on the more things change …

This morning, Daniel Pink (@DanielPink) Tweeted a link to an article in the Washington Post, Behind the SAT Numbers, showing that SAT scores correlate almost exactly with parental income.  The richer the parents, the higher scores.  It made me realized that the more things change, the more they stay the same.

After decades of education reform, it seems like nothing has changed.  I distinctly remember the day 20+ years ago when one of my professors in the College of Education at the University of Hawaii put a color coded overhead transparency up showing the Stanford Achievement Test results for zip codes on the island of Oahu.  He then overlaid the first transparency with a second showing the percentages of students in the free and reduced lunch program.  The correlation between the two was something that was incredibly striking.  Fresh off my reading of Savage Inequalities by Jonathan Kozol, I remember flippantly thinking, “Why do we bother giving the test? Let’s just look at the free and reduced lunch statistics and be done with it …”

There is something incredibly discouraging to realized that after all this time, things really haven’t changed a whole lot.  I truly loved my time teaching in the public school system, but time and frustration crushed me to some extent and the system ended up changing me more than I was able to bring change to the system.  As a young teacher, I had vowed that if I ever became one of the burned out cynical old-timers that some (but far from all) of the teachers around me had become, that I’d move on and find something else to do.  That is what I did in the end.  The something else for me, turned out to be becoming a librarian in an independent school. WORLDS APART from the public schools where my teaching career began.  As much as I complain (mostly online) about things at work, I truly do have one of the great jobs on the planet!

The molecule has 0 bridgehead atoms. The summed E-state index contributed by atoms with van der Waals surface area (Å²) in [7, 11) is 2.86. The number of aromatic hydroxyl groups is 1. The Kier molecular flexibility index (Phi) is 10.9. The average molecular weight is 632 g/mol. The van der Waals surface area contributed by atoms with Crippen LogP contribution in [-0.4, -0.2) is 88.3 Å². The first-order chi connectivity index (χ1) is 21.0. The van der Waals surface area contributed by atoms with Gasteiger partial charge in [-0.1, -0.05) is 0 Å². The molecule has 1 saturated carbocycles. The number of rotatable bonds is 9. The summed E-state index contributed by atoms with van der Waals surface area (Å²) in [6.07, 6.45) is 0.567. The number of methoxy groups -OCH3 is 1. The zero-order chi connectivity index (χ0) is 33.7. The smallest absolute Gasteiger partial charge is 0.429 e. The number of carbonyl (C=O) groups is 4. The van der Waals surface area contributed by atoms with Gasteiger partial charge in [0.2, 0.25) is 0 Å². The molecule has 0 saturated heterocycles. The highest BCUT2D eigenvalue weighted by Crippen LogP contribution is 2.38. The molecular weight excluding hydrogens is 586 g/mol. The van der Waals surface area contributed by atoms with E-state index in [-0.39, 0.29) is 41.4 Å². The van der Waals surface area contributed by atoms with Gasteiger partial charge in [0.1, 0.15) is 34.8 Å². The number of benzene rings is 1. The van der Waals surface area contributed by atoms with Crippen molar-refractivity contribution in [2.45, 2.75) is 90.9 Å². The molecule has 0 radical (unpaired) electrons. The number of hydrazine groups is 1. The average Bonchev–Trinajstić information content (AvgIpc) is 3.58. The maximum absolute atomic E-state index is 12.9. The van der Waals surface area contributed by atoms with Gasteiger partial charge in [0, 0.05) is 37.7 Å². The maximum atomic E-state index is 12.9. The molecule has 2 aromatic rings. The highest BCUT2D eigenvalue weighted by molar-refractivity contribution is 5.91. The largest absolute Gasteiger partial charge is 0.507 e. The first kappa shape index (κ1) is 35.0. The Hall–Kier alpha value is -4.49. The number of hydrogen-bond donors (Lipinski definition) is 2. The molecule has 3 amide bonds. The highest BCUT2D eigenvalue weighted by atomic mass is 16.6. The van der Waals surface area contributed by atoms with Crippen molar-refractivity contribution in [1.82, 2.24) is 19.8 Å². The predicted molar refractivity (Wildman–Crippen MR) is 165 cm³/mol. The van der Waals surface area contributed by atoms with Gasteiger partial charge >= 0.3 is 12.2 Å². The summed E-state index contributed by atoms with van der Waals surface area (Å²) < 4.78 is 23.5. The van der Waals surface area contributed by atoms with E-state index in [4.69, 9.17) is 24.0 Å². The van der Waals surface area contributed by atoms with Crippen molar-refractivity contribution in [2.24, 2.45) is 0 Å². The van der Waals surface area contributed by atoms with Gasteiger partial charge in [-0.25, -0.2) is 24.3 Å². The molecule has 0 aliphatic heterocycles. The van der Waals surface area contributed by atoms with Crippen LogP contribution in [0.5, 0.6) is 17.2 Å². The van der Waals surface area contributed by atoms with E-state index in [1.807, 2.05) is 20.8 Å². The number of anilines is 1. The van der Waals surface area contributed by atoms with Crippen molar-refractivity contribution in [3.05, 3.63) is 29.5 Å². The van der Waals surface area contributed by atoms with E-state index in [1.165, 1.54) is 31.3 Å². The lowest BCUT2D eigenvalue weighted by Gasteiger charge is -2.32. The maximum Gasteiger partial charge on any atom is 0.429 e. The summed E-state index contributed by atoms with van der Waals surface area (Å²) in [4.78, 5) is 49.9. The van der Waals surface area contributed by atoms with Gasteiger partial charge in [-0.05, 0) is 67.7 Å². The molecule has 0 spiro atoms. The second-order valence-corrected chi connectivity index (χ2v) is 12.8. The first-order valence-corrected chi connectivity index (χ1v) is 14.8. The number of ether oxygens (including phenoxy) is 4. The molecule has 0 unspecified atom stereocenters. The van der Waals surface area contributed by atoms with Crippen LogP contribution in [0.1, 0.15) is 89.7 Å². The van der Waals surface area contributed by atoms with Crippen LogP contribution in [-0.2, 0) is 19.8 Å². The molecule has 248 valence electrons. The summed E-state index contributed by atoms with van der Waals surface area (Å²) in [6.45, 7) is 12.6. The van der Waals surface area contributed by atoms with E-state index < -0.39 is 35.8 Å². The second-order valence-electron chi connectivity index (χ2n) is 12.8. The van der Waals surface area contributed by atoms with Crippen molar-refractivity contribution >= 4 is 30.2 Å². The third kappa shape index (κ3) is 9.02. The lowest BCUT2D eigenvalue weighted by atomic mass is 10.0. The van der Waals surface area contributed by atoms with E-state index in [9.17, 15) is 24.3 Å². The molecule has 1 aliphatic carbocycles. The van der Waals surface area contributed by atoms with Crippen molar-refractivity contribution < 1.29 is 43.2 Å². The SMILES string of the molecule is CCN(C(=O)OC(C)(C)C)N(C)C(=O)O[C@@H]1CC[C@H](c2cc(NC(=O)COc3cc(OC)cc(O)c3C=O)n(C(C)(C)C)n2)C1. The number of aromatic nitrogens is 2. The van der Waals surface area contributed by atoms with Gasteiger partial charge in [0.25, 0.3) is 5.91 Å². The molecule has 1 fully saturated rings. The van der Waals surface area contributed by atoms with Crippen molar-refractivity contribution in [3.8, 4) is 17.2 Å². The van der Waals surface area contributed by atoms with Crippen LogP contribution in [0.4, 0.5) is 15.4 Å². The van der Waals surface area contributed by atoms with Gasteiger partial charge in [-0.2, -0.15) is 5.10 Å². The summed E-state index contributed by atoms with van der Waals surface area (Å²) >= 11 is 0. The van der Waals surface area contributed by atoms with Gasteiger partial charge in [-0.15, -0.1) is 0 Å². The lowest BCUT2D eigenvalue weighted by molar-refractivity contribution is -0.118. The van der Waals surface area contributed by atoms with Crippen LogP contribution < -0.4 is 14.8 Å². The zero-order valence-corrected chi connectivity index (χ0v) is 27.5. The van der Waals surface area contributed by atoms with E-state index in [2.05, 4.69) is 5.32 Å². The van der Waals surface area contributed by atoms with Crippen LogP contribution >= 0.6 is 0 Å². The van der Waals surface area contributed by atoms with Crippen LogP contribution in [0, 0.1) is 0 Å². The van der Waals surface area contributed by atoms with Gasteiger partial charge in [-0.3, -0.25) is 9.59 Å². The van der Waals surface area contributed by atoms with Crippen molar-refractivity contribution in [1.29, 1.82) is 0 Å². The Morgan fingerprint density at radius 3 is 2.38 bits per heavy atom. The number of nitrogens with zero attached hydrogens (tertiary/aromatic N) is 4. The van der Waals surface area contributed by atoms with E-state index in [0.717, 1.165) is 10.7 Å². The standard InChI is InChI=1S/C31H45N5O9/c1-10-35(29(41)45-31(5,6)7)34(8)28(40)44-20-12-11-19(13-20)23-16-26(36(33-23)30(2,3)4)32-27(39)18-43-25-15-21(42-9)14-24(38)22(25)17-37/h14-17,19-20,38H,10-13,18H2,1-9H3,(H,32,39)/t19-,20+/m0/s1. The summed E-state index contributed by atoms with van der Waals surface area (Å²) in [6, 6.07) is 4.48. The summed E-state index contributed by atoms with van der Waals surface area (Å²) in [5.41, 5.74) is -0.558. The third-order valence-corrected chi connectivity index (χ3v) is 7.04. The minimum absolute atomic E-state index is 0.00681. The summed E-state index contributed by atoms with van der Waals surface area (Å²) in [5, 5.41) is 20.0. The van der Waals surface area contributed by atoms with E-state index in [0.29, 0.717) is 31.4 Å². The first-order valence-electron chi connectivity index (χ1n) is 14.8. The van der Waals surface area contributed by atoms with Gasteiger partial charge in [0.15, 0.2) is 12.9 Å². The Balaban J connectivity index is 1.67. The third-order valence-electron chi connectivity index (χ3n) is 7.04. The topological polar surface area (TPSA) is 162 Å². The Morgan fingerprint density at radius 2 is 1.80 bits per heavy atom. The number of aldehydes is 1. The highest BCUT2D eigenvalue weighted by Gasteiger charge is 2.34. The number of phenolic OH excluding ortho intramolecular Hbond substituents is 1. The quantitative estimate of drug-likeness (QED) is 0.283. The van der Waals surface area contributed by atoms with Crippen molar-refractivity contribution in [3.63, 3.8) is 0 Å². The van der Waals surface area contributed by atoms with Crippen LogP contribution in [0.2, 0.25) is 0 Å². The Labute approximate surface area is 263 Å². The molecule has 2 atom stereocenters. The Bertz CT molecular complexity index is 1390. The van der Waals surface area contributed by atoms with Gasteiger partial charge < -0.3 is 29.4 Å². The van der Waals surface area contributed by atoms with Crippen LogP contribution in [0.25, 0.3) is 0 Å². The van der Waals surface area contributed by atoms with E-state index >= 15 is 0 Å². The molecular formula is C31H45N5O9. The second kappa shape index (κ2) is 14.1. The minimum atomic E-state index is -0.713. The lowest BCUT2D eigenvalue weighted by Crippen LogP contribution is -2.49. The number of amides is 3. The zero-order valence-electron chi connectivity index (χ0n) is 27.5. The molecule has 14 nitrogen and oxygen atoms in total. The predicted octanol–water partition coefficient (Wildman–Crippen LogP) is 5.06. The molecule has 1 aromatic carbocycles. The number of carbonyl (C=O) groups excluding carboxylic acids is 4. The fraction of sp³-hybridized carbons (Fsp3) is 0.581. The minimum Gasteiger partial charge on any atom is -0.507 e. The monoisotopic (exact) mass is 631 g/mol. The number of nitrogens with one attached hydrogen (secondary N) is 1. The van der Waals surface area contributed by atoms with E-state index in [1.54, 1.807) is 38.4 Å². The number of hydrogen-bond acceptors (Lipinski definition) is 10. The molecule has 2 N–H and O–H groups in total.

Part of me, though, will always feel a tinge of regret and guilt that I sold out for decent working conditions and a good medical plan.  In my heart I know that had I stayed, the burned out version of me would have been a help to nobody, but the pangs of guilt are still there.

To all of you out there doing a good job teaching kids in schools where funding is poor and conditions are less than great.  Thank you for the work that you continue to do!

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